Some live by “Love thy neighbor as thy self.”
Others by first do no harm, or take no more than you need.

What if the mightiest word is love, love beyond marital, filial, national.
Love that casts a widening pool of light. Love with no need to preempt grievance.

In today’s sharp sparkle, this winter air, anything can be made, any sentence begun.

On the brink, on the brim, on the cusp — praise song for walking forward in that light.

[excerpt from the Inaugural Poem by Elizabeth Alexander]

Getting pronunciation correct, especially when it comes to names of countries, religions and personal names is a basic sign of respect for a nation and it’s culture, and not an ‘exotic’ endeavour. I’m glad this is being discussed here. As for our politicians – anyone who claims to remotely have anything to do with foreign policy should stop critiquing Obama. Sometimes, just the pronouncing of a country’s name correctly, can evoke a gush of goodwill from that nations’ citizenry. A basic step in good ambassadorship.

Most folks in the US wouldn’t be aware of this, but it’s nearly time for us Canadians to elect our new PM – Oct. 14th actually. In June, CTV and the Globe & Mail did a survey which stated that Canadians preferred Obama over their own leaders. In an article out yesterday, the Vancouver Sun reports that it is a case of Obama-envy with 42% (a huge increase in margin!) of them choosing Obama, well ahead of the 29% that current Conservative PM Stephen Harper garnered. Ouch. Inspired by this solid enthusiam of Canadians for the US candidate, there’s a “Barack Obama For PM” website with spiffy T-shirts, complete with igloo and maple leaf logos.

Well, I wouldn’t wish it to happen, but after the results of the last US election there’s always a nagging fear of history repeating itself. So if McCain wins, at least we know that Obama can always head over to Parliament Hill in Ottawa 🙂 So to those among my friends who I know are thinking of re-locating to Barcelona, Amsterdam or Auckland if the Republicans win, perhaps you may not have to move that far after all!

Obama For Prime Minister

It’s 2008 and New Year’s greetings and best wishes to all! Heard a brief interview on NPR this morning with Eric Weiner whose book is on my reading list, called “The Geography of Bliss: One Grump’s Search for the Happiest Places in the World“. Besides referring to the World Database of Happiness, he mentioned a trip to Bhutan where a man’s suggestion for being happy was to set aside a few minutes a day to think about death.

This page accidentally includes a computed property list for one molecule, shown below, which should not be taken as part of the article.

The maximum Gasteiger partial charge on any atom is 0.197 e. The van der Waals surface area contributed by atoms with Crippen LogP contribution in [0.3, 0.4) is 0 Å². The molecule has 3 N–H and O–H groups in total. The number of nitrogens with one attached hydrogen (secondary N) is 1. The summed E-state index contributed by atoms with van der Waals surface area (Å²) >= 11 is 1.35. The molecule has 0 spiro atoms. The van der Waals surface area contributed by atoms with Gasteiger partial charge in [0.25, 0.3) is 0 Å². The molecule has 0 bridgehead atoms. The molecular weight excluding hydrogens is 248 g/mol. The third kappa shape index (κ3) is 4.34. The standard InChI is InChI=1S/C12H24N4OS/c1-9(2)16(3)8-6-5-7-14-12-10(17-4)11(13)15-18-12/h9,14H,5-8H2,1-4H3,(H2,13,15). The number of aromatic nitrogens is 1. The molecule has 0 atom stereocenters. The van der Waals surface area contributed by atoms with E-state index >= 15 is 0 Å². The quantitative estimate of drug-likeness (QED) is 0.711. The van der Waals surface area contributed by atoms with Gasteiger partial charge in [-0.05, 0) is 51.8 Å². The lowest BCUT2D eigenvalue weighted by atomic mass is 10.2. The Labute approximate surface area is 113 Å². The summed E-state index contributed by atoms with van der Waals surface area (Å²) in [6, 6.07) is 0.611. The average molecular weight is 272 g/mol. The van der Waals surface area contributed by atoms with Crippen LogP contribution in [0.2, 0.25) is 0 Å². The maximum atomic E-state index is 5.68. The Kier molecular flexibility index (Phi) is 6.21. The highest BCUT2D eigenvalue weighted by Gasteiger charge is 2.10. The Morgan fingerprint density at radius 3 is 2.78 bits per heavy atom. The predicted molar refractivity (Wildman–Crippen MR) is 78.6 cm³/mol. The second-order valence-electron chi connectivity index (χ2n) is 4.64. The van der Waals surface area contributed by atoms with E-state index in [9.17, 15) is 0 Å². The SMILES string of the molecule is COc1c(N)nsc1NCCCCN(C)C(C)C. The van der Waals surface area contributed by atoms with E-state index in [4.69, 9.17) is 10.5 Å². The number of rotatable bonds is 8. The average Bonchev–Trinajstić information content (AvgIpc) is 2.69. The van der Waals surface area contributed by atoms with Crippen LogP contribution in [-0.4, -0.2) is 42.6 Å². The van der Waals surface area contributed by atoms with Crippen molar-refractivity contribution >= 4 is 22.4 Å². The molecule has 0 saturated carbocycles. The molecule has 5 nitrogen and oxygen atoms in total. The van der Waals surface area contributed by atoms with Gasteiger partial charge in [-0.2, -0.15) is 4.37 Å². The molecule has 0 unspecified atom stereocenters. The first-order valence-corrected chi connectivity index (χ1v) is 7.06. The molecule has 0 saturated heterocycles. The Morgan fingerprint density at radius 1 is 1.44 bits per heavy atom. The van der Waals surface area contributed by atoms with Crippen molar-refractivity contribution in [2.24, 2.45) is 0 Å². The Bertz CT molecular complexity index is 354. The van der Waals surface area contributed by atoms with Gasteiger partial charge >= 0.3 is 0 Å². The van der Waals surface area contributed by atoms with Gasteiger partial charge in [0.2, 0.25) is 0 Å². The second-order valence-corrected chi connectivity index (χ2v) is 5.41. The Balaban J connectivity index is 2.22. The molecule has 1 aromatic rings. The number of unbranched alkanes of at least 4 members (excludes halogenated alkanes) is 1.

In the East, the cycle of birth and death can be table talk, linked figuratively to the waxing and waning of the moon, and change of seasons. Dealing with adversity differs among people and nations. Growing up in India, it was not uncommon to hear people when speaking of their problems, end their speech with a ‘What to do?’. (Kya karega?). The phrase adorns the end of every monologue that has to do with recounting a problem or ‘situation’ and is accompanied by a shrug of the shoulder. If pressed for time, a Jaguar will not get you to your destination faster than the lowly auto rickshaw in Bombay’s crawling, leaden traffic. What to do? The telephone has been dead for over two days. What to do? Resignation, an apology that one can’t have control over all things in life. Just saying it insulates one from obsessive worrying – sort of a tension exhale. Apparently the phrase is infectious too. I had to do a quick double take and rewind when I heard it casually uttered by John McLaughlin while I watched the DVD Remember Shakti – The Way Of Beauty. There was an upcoming tour, and he was trying to locate L. Shankar the violinist who had strangely disappeared for several months, to no avail. Finally he engaged the talents of the mandolin prodigy U. Srinivas. And then he said “What to do?” With a shoulder shrug. It was strange to hear an Englishman say that – but then John in many ways is even more a desi than I am. He’s spent several years of his life in India, immersing himself in the classical music, spirituality and culture of the country. Speaking of him, I need to revisit more of his amazing works from the 70’s. Also check out his latest DVD: The Gateway To Rhythm, which explains the system of ‘konakkol’ (the art of vocal drumming and rhythms from South India).